- Kálmán PAPP - Former International Director of NWA Hungary (OVF - Országos Vízügyi Főigazgatóság) - Hungary
- M'hamed EL FASSKAOUI - Director of the Souss Massa Basin Agency - Morocco
- Saad BENAMAR - Director of the Laboratory of Environmental, Plant and Urban Sciences - University of Sidi Mohamed Ben Abdellah - Fez (Morocco)
- Iakovos GANOULIS - Professor Emeritus of Civil Engineering at the Aristotle University of Thessaloniki and Director of Water - Greece
- Abdoulaye SENE - Executive Secretary and Co-Chairman of the Preparatory Committee for the organization of the 9th World Water Forum - Dakar 2021
- Timo JOKELAINEN - Director of ELY-Center of Lapland*- Finland, President of Euro-INBO for 2019-2020
- Khatim KHERRAZ - Executive Secretary, Sahara and Sahel Observatory (OSS)
- Yamna DJELLOULI - Biologist, Professor Emeritus of the University of Le Mans - Researcher in the Joint Research Unit "Space and Society" of the Centre National de la Recherche Scientifique (CNRS) - France
- Lansana FOFANA - High Commissioner - Organization for the Development of the Gambia River (OMVG) - Guinea
- Alejandro ROGRIGUEZ-MARTINEZ - Water Commissioner of the Confederación Hidrográfica del Guadalquivir (CHG) - Spain
Expert in space hydrology - CNES - France
What is space hydrology? What is the role of satellites in measuring the impact of climate change and on water resources?
Space hydrology consists in using satellite observations to extract useful information for water. It can concern both rainfall and soil moisture measurements. There is also space altimetry, which provides measurements of water elevation, a notion of water height. It can be observation and imagery to see where the water is: all these activities are of interest to hydrology in the broad sense.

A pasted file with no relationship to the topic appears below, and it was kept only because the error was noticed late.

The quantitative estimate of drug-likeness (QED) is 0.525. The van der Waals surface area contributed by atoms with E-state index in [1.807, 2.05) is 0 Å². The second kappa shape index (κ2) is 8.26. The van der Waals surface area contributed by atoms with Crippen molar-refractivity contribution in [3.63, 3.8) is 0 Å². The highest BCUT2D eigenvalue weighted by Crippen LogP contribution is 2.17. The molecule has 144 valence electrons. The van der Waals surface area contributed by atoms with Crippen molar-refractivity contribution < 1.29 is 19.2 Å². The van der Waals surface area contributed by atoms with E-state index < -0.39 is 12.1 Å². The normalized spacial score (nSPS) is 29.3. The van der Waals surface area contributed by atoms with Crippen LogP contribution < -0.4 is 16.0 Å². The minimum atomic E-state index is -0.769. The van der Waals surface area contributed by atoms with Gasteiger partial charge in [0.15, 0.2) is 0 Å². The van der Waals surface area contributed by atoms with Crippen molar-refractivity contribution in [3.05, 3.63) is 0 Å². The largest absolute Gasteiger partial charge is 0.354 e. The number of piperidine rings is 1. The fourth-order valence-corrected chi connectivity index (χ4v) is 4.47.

The advantage of satellites is that they provide global, spatial data, and they give a 2-dimensional view of what's happening on Earth. It is a homogenous measurement over the entire globe. What we see in France, we see just as well elsewhere.
In the context of the impact of climate change, space is very much used: for example, it is what has made it possible to see the rise in sea level. In continental areas, we can see the evolution of coastlines and the morphological evolution of rivers. All these parameters have been measured for some time, we have had images for almost 30 years with LANDsat, and this gives us a guarantee on the continuity of the data in the future.
This makes it possible to monitor the evolution of the data in the very short term, over the last few years, of what is happening on Earth. We can get an initial estimate of the developments and initial impacts.
How does the bridge between the world of space and the world of science work?
How does space technology serve water management and science?
On the science side, the CNES (Centre National d'Etudes Spatiales, the French Space Agency) has very strong links with the whole French scientific community, and supports research programmes to understand what we observe, to have algorithms, treatments to extract new information.
There are real consultations between the scientific world and the CNES. This Science-Spatial communication channel works very well.
On the other hand, in the field of hydrology, the use of space by water players is not something they are used to, there is a need to raise people's awareness: it is always difficult to make a field hydrologist understand that with a satellite at an altitude of 800 km, you can have parameters measured precisely.
There is a whole phase of explanation, of demonstrating what space can do, of discussion and exchange so that we can adapt our products and make them easier to use, and so that the expertise required to use the products is less. All this is under construction: this is the goal of the "Space Hydrology" group which is led by IOWater, to bring together the actors of science, institutional actors, private individuals, around common stakes to really understand what space can bring and to see how they can use it and appropriate it to make applications and services.